Michael Dorf: Why Is Trump Attacking Our Top Spies?

Director of National Intelligence James Clapper testifies before a Senate Armed Services Committee hearing on foreign cyber threats, on Capitol Hill, Washington D.C., on January 5. Michael Dorf asks, How will Trump respond to the intelligence briefing on Russia’s election hacking? It's possible that when the evidence is laid before him, Trump will conclude that it was Russian hackers after all. But don't count on it. Kevin Lamarque/reuters

This article first appeared on the Dorf on Law site.

In recent days, President-elect Trump has seemed to walk back his dismissal of the intelligence community's confident assessment that Russia was behind the hacking of Democratic email accounts and their release via WikiLeaks.

As with all things Trump, the walking back could be reversed at any moment and come with only deflection, nothing resembling an apology.

Here, in two tweets, we learn it was not Trump who credited Julian Assange over U.S. intelligence officials but merely the "dishonest media" that misattributed this sentiment to him and that Trump is a "big fan" of "Intelligence."


Whether Trump continues to be a big fan of "Intelligence" after he has his first encounter with some actual intelligence remains to be seen.

Today, Trump is scheduled to receive the briefing that President Obama received yesterday. Presumably it will include classified information that was not in the public hearing conducted by the Senate Armed Services Committee on Thursday.

It's possible that when the evidence is laid before him, Trump will conclude that it was Russian hackers after all.

But don't count on it.

Another possibility is that Trump—who is in many respects the embodiment of the Dunning-Kruger effect—simply won't understand what he is told and so will continue to think that China or a 400-pound guy in bed was behind the hacking.

(Note to self: For a future column, ask why the standard catalog of people Trump insulted during the campaign—Mexicans, Muslims, women, etc.—does not include people who weigh more than they would like. But I digress.)

Related: What Trump Should Say, but Won't, About the Russian Hack

It's also possible that Trump will get the briefing, will be persuaded that yes indeed there is overwhelming evidence of Russian hacking, and then simply lie about what he heard.

The tweet pretty much writes itself:

Good briefing on hacking. No clear intel who it was. Must rebuild intel after Obama and Dems ruined it. MAGA.

To be sure, there is yet another possibility. Maybe Trump has inadvertently stumbled onto something.

U.S. intelligence is hardly perfect. Trump is right that the weapons of mass destruction assessment leading up to the 2003 Iraq War was a terrible failure—although much of the blame must be laid at the feet of the Bush administration for pushing intelligence professionals for a particular answer.

Still, the fact that Trump says something isn't, by itself, a sufficient reason to conclude that the thing he says is wrong. At this point, the public has only the assurance from the intelligence agencies that they are confident the Russians were behind the hacking.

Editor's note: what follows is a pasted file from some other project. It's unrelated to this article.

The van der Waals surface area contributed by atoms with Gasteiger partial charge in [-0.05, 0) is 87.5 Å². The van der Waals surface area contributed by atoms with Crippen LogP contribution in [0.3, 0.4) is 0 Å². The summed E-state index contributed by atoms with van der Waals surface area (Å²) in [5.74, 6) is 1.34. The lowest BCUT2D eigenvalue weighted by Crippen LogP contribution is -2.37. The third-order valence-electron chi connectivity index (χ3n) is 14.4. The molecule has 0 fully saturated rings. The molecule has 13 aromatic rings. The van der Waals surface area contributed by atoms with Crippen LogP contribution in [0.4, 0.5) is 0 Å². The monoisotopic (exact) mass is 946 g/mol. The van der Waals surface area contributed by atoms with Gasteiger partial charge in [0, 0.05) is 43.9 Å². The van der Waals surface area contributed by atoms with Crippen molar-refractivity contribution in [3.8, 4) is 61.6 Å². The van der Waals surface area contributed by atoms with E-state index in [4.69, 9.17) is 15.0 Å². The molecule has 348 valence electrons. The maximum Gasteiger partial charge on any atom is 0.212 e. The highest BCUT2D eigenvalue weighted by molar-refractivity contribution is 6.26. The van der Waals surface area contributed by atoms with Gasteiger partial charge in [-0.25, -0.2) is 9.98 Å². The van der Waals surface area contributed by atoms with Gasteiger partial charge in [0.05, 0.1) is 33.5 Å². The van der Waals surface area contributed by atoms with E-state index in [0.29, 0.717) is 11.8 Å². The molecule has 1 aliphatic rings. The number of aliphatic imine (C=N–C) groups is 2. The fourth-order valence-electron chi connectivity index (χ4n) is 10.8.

Maybe the declassified report to be released next week will be so damning that reasonable people will have no choice but to accept its findings, but until that happens, as this skeptical Rolling Stone article notes, we have only a "trust us."

In light of the bipartisan consensus among people who have seen more than I have, I'm inclined to think that Trump's skepticism is unwarranted. Or at least I'll assume that for the remainder of what I say here.

So what is he up to? Why does Trump want to begin his presidency at odds with the intelligence professionals?

I continue to think that the best answer is one that I floated a couple of weeks ago, when I asked why Trump doesn't just condemn Russian hacking. I wrote then:

Trump's opposition to an investigation is not based on any sort of rational calculation. It is simply the product of his huge-but-fragile ego. Anything that is in any way connected with the possibility that he didn't win a ginormous unpresidented victory without any help from anybody must be met with the overwhelming force of Trump's blustering denials and fabrications.

I'll end on a dire note. Even though I think Trump is not making any sort of rational calculation, in a sense his acting out is harmless to him and maybe even beneficial. The intelligence officials whom Trump has insulted will most likely put professionalism above ego and give him the same information they would give any president.

But even if not—if Trump's criticisms of the intelligence community end up driving a wedge between him and them—the result could "benefit" Trump. A terrorist attack that goes uninterrupted because the president does not have the full cooperation of the intelligence services is just the sort of tragedy that could create a "rally-'round-the-president" effect.

At that point we could expect Trump to revive some of his more outrageous proposals—the Muslim ban, torture, etc.—and we would likely see increased public support for these plans.

Michael C. Dorf is the Robert S. Stevens professor of law at Cornell University. He blogs at dorfonlaw.org.